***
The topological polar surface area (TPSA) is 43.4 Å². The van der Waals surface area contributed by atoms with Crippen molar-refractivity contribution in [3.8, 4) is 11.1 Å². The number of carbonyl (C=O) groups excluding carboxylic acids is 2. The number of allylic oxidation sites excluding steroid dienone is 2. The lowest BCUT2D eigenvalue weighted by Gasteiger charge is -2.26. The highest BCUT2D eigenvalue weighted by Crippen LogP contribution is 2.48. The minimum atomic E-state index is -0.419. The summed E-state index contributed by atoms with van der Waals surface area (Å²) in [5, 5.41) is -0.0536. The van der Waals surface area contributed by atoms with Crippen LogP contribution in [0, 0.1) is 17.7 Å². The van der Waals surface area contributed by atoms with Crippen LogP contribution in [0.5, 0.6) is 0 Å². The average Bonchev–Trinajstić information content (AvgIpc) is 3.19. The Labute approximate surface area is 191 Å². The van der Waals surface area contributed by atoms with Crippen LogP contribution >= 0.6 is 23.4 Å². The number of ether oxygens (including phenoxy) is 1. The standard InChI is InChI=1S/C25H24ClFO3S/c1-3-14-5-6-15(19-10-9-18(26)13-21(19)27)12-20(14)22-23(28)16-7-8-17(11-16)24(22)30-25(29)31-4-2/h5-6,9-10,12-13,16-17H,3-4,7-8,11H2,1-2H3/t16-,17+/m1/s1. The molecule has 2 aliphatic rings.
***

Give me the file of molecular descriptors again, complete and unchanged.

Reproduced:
The topological polar surface area (TPSA) is 43.4 Å². The van der Waals surface area contributed by atoms with Crippen molar-refractivity contribution in [3.8, 4) is 11.1 Å². The number of carbonyl (C=O) groups excluding carboxylic acids is 2. The number of allylic oxidation sites excluding steroid dienone is 2. The lowest BCUT2D eigenvalue weighted by Gasteiger charge is -2.26. The highest BCUT2D eigenvalue weighted by Crippen LogP contribution is 2.48. The minimum atomic E-state index is -0.419. The summed E-state index contributed by atoms with van der Waals surface area (Å²) in [5, 5.41) is -0.0536. The van der Waals surface area contributed by atoms with Crippen LogP contribution in [0, 0.1) is 17.7 Å². The van der Waals surface area contributed by atoms with Crippen LogP contribution in [0.5, 0.6) is 0 Å². The average Bonchev–Trinajstić information content (AvgIpc) is 3.19. The Labute approximate surface area is 191 Å². The van der Waals surface area contributed by atoms with Crippen LogP contribution >= 0.6 is 23.4 Å². The number of ether oxygens (including phenoxy) is 1. The standard InChI is InChI=1S/C25H24ClFO3S/c1-3-14-5-6-15(19-10-9-18(26)13-21(19)27)12-20(14)22-23(28)16-7-8-17(11-16)24(22)30-25(29)31-4-2/h5-6,9-10,12-13,16-17H,3-4,7-8,11H2,1-2H3/t16-,17+/m1/s1. The molecule has 2 aliphatic rings.